Carrion On

Arboretum hosts "Welcome Back Buzzard's Day"

San Juan Capistrano has nothing on us. Sure, they've got their wimpy little swallows choking up the trees every year, but we here in the Valley can witness the wonder and majesty of the annual return of the mighty Cathartes Aura. That's right folks -- the turkey vultures are returning to Arizona.

Just about the time the Cactus League is unpacking and the winter visitors are packing, the turkey vultures drift into Arizona. Riding thermal air currents on their six-foot wing spans, they migrate north from their winter roosts, looking for heat. They like heat, though not because they enjoy being hot, mind you -- no creature that has to urinate on itself to stay cool actually likes to be hot. No, they like heat because heat makes things die, and turkey vultures like dead things.

Now, where's the best place to see and learn about these majestic eaters of the dead? At the annual "Welcome Back Buzzards Day" on Saturday, March 31, at Boyce Thompson Arboretum. The arboretum, about three miles west of the town of Superior, is home to a resident flock of about 100 vultures. On that Saturday, the arboretum will open at 7 a.m. so vulture watchers can get in to see the birds roosting in the Eucalyptus trees and sunning themselves on Magma Ridge.

Bird is the word: Buzzard and friend at Boyce Thompson  Arboretum.
Bird is the word: Buzzard and friend at Boyce Thompson Arboretum.

Details

Admission is $5 for adults and $2 for kids age 5-12. For other information call 1-520-689-2811.
About 45 minutes east of Mesa on U.S. 60, near milepost 223

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As the morning air warms and the thermal currents begin to rise, the great black birds will take wing in an impressive aerial display, followed by cake and refreshments. For the humans, that is. The arboretum's mascot, Hairball Harry, will be on hand to entertain the kids, along with "Ed the Educational Turkey Vulture" from the Adobe Mountain Wildlife Center. Staff members from the wildlife center will accompany Ed to answer your questions about vultures and other desert birds.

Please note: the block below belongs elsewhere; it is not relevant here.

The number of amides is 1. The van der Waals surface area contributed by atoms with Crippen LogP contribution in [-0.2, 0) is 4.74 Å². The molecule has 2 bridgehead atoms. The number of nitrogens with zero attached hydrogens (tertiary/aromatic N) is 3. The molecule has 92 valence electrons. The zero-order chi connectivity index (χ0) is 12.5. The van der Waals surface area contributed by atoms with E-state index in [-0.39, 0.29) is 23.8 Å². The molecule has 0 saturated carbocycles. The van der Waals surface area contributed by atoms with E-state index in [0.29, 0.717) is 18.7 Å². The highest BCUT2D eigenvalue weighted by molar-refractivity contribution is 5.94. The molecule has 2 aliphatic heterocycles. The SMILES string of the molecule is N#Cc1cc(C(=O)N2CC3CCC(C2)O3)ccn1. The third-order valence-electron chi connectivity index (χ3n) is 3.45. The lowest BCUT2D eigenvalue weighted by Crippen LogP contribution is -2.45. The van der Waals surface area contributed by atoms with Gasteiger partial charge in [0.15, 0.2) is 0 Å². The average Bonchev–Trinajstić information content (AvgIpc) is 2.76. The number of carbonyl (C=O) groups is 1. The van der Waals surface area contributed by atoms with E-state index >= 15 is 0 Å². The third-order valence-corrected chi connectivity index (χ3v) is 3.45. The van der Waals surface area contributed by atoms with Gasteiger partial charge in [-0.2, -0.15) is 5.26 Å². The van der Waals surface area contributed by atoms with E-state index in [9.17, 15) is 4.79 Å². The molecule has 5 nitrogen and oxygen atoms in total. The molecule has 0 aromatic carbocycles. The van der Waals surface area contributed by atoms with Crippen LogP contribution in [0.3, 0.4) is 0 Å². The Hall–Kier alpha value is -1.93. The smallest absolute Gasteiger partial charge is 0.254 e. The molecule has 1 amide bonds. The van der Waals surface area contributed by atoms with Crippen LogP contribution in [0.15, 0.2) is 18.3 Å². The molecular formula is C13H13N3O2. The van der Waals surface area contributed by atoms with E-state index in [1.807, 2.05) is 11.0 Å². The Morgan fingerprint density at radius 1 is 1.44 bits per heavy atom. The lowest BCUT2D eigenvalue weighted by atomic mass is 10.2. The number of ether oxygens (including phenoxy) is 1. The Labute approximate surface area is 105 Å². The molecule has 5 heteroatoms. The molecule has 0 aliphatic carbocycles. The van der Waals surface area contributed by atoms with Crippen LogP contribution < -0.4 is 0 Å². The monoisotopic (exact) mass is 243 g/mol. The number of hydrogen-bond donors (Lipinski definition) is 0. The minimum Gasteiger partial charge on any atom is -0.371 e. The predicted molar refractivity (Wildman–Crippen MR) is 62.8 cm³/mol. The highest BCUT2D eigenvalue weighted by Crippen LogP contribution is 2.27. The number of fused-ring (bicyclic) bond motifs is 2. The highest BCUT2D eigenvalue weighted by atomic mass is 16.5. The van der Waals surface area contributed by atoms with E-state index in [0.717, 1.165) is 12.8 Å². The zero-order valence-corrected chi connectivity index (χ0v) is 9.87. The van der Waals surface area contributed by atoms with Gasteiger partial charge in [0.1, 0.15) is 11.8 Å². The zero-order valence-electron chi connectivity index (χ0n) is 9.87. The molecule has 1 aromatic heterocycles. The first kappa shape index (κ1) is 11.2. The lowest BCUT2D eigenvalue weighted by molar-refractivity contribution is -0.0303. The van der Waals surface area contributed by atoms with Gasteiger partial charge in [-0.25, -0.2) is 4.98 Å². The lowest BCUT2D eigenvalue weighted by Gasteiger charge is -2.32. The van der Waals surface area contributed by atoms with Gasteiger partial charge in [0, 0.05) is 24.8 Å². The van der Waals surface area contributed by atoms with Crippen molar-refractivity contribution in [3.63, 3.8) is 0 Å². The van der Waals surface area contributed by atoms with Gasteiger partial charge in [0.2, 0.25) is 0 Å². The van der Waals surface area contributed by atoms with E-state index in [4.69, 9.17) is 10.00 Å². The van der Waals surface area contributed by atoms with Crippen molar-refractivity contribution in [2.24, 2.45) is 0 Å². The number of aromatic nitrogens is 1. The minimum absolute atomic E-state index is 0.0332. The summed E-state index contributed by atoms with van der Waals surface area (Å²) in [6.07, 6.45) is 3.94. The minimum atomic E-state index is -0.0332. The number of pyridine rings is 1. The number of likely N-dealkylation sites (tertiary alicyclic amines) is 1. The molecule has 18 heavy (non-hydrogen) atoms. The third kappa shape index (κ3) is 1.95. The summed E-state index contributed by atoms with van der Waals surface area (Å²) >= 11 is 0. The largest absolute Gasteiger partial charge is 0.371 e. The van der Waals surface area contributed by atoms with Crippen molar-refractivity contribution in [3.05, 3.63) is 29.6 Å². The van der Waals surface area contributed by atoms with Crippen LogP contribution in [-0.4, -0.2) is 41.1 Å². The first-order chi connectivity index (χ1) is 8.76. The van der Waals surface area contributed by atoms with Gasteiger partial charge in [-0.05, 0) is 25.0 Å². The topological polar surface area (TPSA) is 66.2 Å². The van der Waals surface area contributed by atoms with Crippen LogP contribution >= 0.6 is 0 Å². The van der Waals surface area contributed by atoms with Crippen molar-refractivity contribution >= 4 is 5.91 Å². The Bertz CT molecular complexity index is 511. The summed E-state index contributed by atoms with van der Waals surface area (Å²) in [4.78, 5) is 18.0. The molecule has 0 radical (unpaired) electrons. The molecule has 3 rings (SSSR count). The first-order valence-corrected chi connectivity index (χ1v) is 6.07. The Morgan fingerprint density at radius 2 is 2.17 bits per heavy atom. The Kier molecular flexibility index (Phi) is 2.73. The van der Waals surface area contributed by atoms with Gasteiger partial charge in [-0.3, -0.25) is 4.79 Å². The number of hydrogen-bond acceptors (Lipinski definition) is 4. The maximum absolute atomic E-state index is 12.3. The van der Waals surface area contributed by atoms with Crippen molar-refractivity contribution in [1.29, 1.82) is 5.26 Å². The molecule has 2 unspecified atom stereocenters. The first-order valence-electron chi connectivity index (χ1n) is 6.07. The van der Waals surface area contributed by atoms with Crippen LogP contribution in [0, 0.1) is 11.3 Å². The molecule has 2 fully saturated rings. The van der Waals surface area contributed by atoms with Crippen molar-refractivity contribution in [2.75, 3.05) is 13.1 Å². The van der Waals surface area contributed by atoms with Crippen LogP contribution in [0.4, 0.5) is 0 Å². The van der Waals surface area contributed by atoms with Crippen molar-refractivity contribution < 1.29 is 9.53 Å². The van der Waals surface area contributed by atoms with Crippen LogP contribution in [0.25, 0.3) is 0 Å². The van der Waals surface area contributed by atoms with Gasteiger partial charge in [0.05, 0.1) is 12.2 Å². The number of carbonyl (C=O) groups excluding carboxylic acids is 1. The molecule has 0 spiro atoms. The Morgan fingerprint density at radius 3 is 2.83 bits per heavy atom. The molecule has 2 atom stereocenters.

According to Muriel Kremb, the volunteer education coordinator for the Adobe Mountain Wildlife Center, Ed, whose gender is actually open to debate, was struck by a car when just a juvenile and was brought to the center. "His wing never healed correctly, so he has been with us for the past four years. Ed provides a rare opportunity to see a turkey vulture up close and personal." You might not want to get too close, as turkey vultures tend to vomit on you when they feel threatened. "Ed definitely has a personality all his own," says Kremb. "He has his good days and bad days."

Also on display from the rehab center will be a pair of kestrels, a peregrine falcon, a great horned owl, a red-tailed hawk and a black-crowned night heron. Wildlife rehabilitators, their animals and educational displays can be viewed at the visitor center until 3 p.m.

 
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